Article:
Warning Pakistan of stern action, global terror financing watchdog FATF on Friday (February 21) decided continuation of Pakistan in the Grey List and said stern action will be taken if it fails to check flow of money to terror groups like the Lashkar-e-Taiba (LeT) and the Jaish-e-Mohammed (JeM), sources said.
The decision to keep Pakistan in the Grey List was taken at the Financial Action Task Force (FATF) plenary in Paris. The FATF has also warned Pakistan if it does not complete a full action plan by June, it could lead to consequences on its businesses, a source said.
A decision to this effect is likely to be taken by the anti-money laundering watchdog after the conclusion of the February 16-21 group meetings and plenary in Paris. The Pakistani delegation to the meetings was led by Revenue Minister Hammad Azhar.
The plenary noted that Pakistan addressed only a few of the 27 tasks given to it in controlling funding to terror groups like the Lashkar-e-Taiba (LeT), the Jaish-e-Mohammad (JeM) and the Hizbul Mujahideen, which are responsible for a series of attacks in India. The FATF said Pakistan has to swiftly complete its full action plan by June, the source said.
The FATF in October decided to keep Pakistan on its Grey List for failure to curb funnelling of funds to terror groups Lashkar-e-Taiba, Jaish-e-Mohammed and others. If not removed off the list by April, Pakistan may move to a blacklist of countries that face severe economic sanctions, such as Iran.
According to a report in the Dawn newspaper, the international terror financing watchdog was set to give Pakistan time till June 2020 to achieve full compliance with its 27-point action plan and secure exit from the FATF Grey List.
Sources from Paris said that Pakistan was found fully or close to fully compliant on more than half of the 27 targets. “We are satisfied with the progress so far. There was no case at all for blacklisting us,” a Pakistani source was quoted as saying in the report.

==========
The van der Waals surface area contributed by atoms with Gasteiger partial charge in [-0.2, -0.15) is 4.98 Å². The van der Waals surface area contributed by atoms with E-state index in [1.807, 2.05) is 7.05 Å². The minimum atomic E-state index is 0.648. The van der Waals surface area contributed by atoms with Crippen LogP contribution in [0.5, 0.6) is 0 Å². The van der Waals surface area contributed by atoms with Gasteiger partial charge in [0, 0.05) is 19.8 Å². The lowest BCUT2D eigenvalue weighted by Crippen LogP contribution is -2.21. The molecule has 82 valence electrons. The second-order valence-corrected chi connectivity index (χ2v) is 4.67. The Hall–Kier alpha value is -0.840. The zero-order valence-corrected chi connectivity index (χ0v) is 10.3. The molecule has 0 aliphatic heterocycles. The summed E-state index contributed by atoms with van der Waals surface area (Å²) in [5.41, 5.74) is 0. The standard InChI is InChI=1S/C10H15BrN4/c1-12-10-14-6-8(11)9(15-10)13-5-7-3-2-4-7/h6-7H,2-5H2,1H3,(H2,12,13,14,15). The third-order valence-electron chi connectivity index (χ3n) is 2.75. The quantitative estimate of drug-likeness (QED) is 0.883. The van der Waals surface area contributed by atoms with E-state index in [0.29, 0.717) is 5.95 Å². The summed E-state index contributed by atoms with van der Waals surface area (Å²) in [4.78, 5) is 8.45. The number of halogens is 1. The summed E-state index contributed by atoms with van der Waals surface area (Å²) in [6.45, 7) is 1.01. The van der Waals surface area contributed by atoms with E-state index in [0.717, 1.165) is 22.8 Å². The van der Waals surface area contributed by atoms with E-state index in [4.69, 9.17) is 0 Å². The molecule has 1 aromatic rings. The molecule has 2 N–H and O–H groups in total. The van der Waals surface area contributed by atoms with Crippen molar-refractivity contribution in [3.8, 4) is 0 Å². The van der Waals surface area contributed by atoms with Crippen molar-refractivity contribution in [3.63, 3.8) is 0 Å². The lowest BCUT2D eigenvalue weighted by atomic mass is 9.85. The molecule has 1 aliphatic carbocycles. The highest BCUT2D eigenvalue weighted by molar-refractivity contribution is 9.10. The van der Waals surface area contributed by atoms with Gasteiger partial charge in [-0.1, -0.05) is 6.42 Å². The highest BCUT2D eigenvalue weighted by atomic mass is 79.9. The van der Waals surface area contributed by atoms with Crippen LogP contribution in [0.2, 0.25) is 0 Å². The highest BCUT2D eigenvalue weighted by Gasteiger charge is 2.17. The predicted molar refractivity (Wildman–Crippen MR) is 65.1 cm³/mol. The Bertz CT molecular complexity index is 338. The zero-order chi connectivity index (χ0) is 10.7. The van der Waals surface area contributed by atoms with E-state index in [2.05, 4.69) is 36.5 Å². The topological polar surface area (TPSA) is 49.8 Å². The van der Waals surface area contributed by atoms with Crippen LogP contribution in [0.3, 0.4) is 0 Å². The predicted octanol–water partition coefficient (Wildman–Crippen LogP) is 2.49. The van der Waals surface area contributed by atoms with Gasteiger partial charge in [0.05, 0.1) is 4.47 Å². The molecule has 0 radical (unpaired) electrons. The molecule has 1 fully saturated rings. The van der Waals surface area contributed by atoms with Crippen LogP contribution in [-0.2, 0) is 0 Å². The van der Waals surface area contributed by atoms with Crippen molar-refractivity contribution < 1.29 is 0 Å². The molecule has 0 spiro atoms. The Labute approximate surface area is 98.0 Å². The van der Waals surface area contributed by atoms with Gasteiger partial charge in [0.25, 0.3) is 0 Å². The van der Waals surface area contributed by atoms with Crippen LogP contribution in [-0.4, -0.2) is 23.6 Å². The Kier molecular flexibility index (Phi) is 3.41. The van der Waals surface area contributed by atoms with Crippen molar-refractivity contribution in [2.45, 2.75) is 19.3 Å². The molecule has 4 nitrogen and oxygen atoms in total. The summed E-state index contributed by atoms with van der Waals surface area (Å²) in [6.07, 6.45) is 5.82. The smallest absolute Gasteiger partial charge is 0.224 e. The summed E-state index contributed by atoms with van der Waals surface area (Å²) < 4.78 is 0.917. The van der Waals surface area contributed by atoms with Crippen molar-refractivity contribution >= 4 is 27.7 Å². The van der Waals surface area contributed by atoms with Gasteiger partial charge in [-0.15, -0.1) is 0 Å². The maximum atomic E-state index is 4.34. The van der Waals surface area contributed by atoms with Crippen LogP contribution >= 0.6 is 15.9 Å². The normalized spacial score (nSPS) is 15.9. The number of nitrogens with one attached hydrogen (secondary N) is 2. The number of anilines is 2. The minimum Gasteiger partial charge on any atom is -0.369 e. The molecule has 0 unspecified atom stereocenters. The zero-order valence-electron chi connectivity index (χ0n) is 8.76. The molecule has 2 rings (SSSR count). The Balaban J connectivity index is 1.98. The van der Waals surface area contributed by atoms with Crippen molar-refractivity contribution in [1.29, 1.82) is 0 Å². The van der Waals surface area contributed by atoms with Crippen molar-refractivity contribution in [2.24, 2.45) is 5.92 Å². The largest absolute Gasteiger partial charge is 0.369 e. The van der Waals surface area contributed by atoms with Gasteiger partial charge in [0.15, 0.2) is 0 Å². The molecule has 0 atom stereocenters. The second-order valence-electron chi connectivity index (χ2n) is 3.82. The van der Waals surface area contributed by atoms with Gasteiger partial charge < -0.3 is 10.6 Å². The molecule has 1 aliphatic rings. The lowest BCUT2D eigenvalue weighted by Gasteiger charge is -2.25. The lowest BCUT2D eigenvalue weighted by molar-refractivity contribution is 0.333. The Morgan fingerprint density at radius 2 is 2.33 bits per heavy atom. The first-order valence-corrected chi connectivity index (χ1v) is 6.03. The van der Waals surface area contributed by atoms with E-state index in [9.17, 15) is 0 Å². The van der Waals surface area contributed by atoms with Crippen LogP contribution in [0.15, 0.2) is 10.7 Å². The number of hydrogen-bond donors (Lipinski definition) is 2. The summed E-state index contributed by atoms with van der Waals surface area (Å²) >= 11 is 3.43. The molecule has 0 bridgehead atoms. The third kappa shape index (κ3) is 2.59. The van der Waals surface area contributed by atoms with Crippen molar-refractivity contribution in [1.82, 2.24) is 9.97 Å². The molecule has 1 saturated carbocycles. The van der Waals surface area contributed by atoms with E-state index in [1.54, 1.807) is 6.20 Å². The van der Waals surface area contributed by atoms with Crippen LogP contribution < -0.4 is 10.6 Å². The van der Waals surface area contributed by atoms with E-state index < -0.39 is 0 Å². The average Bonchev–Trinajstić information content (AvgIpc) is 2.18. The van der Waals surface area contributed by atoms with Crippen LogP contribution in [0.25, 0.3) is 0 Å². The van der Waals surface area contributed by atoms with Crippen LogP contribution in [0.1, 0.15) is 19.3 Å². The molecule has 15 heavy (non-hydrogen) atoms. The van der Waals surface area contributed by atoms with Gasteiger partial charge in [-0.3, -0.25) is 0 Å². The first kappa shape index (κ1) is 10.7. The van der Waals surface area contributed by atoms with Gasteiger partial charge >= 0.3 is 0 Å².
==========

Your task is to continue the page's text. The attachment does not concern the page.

Pakistan is already finalising major amendments to at least a dozen of its laws to meet the FATF requirements by June this year and sentenced Mumbai attack mastermind and JuD chief Hafiz Saeed to 11 years in two cases of terror financing on February 12.
Saeed, a UN designated terrorist whom the US has placed a USD 10 million bounty on, was arrested on July 17 in the terror financing cases. The 70-year-old fiery cleric is lodged at the high-security Kot Lakhpat jail here.
Based on these steps, the countrys performance would be judged in the next FATF plenary in October 2020, the report said.
Pakistan submitted a 650-page review report to the FATF on January 8. The report was submitted in response to 150 questions raised by the FATF regarding new Pakistani policies on money laundering. The report outlined the steps taken by Pakistan between October 2019 to January 2020 to implement the groups recommendations.
In January, Pakistan urged the US to support its bid to exit from FATFs grey list ahead of a key meeting of the international terror financing watchdog in Beijing in which Islamabads efforts to adopt stricter laws against terror financing and money laundering were scrutinised.